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Even if you ask

Every so often we’ll find something in a collection that really resonates with us and the work we do.  For me (Arlene), this week, that was a letter. The letter was pasted into an album of photographs kept by A. G. Maddren. A. G. Maddren was a geologist with the U.S. Geological Survey (USGS) and in 1911-12 he was on an expedition working on the US/Canada boundary survey.

Don’t try and read that fine print, I’ll summarize it for you.

Apparently the Chief Photographer back in the office in DC had had enough, and the Acting Director of the USGS, George H. Ashley had probably gotten an earful, and a memo was sent out in the form of an Order.

In short, the letter complained of the “inadequacy of many of the titles in the authors’ photograph books in the laboratory. ”

Though the statement that incomplete labeling “is always productive of a loss of time” struck home, the part that really caught my eye was the preceding statement of “Such inadequacy in labels may become serious in case the author leaves the Survey.”

See, that’s the thing about records and especially photographs. If they aren’t labeled at the time, what are the chances that somebody else will recognize them later and be able to provide descriptions? And if they go unlabeled, how will any potential user ever know how to find them?

Sometimes we luck out and are able to recognize a location in an image: Mt. McKinley, Mt. Marathon are often givens, certain areas of Anchorage, Fairbanks, Seward are pretty easy, Nome’s waterfront, that sort of thing, but not always, and especially not in the area of Alaska Maddren was traversing which is totally unknown to me!  And we certainly don’t have the option that the acting head of USGS had, which was to close his order with the statement that any inadequately identified image would be returned to the photographer for labeling.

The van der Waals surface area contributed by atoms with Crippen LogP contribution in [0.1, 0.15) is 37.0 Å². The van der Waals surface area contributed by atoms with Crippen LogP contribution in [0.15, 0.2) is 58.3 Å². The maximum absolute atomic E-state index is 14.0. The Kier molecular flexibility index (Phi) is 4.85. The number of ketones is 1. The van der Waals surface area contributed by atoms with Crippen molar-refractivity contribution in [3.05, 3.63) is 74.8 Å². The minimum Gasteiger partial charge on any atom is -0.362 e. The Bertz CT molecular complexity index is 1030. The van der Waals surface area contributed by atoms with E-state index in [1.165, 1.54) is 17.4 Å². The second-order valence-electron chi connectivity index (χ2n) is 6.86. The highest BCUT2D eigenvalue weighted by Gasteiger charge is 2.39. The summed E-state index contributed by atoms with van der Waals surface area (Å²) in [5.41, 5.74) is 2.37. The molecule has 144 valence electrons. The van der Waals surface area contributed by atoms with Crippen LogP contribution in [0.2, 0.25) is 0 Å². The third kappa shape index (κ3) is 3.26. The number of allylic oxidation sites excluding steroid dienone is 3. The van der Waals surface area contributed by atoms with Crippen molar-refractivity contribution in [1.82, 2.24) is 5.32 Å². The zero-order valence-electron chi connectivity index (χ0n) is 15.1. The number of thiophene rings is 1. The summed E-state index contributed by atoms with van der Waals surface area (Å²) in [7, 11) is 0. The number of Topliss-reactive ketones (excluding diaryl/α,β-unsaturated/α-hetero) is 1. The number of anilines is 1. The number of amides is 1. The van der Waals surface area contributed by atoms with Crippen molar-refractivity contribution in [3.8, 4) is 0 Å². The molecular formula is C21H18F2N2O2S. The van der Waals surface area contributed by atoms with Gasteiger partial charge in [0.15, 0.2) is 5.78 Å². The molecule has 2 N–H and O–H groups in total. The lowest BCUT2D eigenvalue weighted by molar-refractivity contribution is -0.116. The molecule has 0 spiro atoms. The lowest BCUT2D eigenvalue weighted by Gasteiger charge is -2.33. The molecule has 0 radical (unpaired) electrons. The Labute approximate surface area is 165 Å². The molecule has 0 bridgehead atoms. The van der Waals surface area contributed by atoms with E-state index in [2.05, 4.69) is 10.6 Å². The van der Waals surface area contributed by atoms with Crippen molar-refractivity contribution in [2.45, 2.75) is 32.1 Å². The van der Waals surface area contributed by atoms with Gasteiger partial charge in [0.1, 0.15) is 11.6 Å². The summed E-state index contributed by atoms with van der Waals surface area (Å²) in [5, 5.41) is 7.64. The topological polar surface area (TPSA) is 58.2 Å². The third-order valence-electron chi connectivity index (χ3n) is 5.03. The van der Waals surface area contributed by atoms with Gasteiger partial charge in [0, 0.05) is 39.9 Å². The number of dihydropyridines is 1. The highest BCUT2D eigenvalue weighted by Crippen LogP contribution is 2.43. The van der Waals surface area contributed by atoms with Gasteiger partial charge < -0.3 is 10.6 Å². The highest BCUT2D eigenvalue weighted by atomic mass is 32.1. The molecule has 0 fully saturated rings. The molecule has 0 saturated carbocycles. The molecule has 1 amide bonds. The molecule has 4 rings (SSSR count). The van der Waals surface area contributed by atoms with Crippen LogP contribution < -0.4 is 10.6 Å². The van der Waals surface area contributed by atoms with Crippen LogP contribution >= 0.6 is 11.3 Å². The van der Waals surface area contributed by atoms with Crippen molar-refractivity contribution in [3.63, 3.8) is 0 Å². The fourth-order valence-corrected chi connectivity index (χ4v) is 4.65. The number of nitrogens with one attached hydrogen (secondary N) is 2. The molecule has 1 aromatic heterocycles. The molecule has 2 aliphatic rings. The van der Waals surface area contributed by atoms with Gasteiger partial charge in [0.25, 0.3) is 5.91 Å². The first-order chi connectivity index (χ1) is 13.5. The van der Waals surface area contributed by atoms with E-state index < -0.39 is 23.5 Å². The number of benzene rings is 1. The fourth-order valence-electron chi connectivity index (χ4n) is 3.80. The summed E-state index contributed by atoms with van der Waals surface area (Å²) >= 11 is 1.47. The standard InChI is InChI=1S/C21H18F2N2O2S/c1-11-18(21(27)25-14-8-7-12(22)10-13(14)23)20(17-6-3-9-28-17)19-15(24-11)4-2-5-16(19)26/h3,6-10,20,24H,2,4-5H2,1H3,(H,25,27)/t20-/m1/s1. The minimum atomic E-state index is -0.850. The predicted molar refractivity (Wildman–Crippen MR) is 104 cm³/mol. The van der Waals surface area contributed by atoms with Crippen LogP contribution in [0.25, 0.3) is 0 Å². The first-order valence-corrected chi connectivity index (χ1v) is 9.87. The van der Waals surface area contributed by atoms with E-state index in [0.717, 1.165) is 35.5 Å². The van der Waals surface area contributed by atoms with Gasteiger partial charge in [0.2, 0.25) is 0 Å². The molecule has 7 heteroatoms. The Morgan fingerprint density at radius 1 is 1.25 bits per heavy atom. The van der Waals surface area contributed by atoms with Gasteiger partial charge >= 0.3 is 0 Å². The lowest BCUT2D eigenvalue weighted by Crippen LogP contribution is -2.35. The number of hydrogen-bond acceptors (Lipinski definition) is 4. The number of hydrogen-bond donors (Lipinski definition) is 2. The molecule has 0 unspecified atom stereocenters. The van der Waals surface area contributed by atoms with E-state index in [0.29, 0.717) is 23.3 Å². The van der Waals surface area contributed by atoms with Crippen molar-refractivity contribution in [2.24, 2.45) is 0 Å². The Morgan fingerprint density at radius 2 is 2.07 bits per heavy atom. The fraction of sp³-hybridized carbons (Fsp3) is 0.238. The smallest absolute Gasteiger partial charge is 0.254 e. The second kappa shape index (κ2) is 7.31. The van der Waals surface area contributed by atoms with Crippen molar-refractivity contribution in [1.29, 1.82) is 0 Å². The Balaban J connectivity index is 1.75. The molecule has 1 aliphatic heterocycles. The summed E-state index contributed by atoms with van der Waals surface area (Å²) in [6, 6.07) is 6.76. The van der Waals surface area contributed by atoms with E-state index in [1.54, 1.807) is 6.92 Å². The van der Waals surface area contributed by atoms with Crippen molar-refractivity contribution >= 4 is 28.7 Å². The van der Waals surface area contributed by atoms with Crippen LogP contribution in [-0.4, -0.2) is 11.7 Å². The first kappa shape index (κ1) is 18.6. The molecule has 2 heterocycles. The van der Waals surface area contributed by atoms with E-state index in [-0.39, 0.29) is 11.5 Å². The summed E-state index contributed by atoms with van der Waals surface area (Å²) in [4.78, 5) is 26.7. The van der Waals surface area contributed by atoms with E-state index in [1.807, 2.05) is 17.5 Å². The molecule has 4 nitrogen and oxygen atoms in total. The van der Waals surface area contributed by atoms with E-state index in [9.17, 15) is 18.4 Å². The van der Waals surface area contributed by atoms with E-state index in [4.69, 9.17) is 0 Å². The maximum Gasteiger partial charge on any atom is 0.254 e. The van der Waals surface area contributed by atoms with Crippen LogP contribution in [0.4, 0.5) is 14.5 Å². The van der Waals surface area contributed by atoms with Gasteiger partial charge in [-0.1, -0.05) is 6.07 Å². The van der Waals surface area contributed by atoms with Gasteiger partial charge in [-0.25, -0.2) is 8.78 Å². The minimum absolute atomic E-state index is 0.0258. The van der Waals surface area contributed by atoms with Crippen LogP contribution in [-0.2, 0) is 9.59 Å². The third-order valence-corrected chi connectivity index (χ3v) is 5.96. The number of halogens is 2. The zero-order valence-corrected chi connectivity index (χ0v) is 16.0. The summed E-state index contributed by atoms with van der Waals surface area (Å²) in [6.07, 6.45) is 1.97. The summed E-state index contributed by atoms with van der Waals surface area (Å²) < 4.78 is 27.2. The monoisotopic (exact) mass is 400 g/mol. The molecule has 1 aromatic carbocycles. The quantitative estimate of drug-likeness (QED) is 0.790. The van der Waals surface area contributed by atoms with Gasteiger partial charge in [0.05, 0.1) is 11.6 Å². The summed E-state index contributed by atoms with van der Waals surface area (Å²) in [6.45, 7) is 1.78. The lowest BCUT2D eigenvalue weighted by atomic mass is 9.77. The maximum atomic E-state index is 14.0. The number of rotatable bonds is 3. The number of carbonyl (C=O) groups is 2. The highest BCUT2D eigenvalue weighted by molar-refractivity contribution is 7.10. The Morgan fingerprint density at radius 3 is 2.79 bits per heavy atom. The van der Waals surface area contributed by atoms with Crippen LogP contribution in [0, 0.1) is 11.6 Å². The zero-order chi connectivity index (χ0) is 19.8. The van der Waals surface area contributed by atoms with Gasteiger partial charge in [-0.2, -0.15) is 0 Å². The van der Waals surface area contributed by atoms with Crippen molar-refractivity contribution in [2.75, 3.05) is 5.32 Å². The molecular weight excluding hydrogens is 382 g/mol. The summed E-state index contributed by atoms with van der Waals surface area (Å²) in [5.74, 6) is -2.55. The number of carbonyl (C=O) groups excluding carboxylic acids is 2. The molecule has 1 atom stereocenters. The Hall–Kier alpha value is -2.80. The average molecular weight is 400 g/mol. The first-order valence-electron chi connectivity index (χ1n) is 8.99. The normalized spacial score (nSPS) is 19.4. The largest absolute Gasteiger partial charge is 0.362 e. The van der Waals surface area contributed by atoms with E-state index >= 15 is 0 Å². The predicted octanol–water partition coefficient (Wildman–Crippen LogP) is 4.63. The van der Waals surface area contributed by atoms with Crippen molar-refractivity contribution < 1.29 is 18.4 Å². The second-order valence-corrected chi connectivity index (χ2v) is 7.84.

So my standard plea to everybody, whether or not you ever intend your personal or work photos to end up in an archives: label soon and well?

By the way, Mr. Maddren clearly didn’t learn his lesson from the letter he so carefully attached in the album. Here’s the photo on the facing page:

Letter and image from the Maddren album.

If you click on the image, you can see the handwriting to the left of it where somebody carefully noted the identity of each individual in the photo by a single initial. So much for Orders.




P.S. A student digitized all the photos in the album for us a while back and I hope to have them up on the Alaska’s Digital Archives site within a month or so. So keep an eye out, and maybe if you’re familiar with the northern boundary area between Alaska and Canada, you can identify some of those unidentified locales for us.


  1. Fascinating photographs from the digitized A. G. Maddren collection. Thanks for making these available to view. Pack horses at Demarcation…!

    Jennifer & Art Smith
    Kaktovik, Alaska

  2. This photo was taken by J. Craig near the Firth River in the northern Yukon Territory. The identities of the pictured individuals might be revealed by perusing the records of the International Boundary Commission, which have been compiled and archived in the rare books collection.

  3. Thanks Steve! So nice to have researchers who will fill in the blanks when we can’t!

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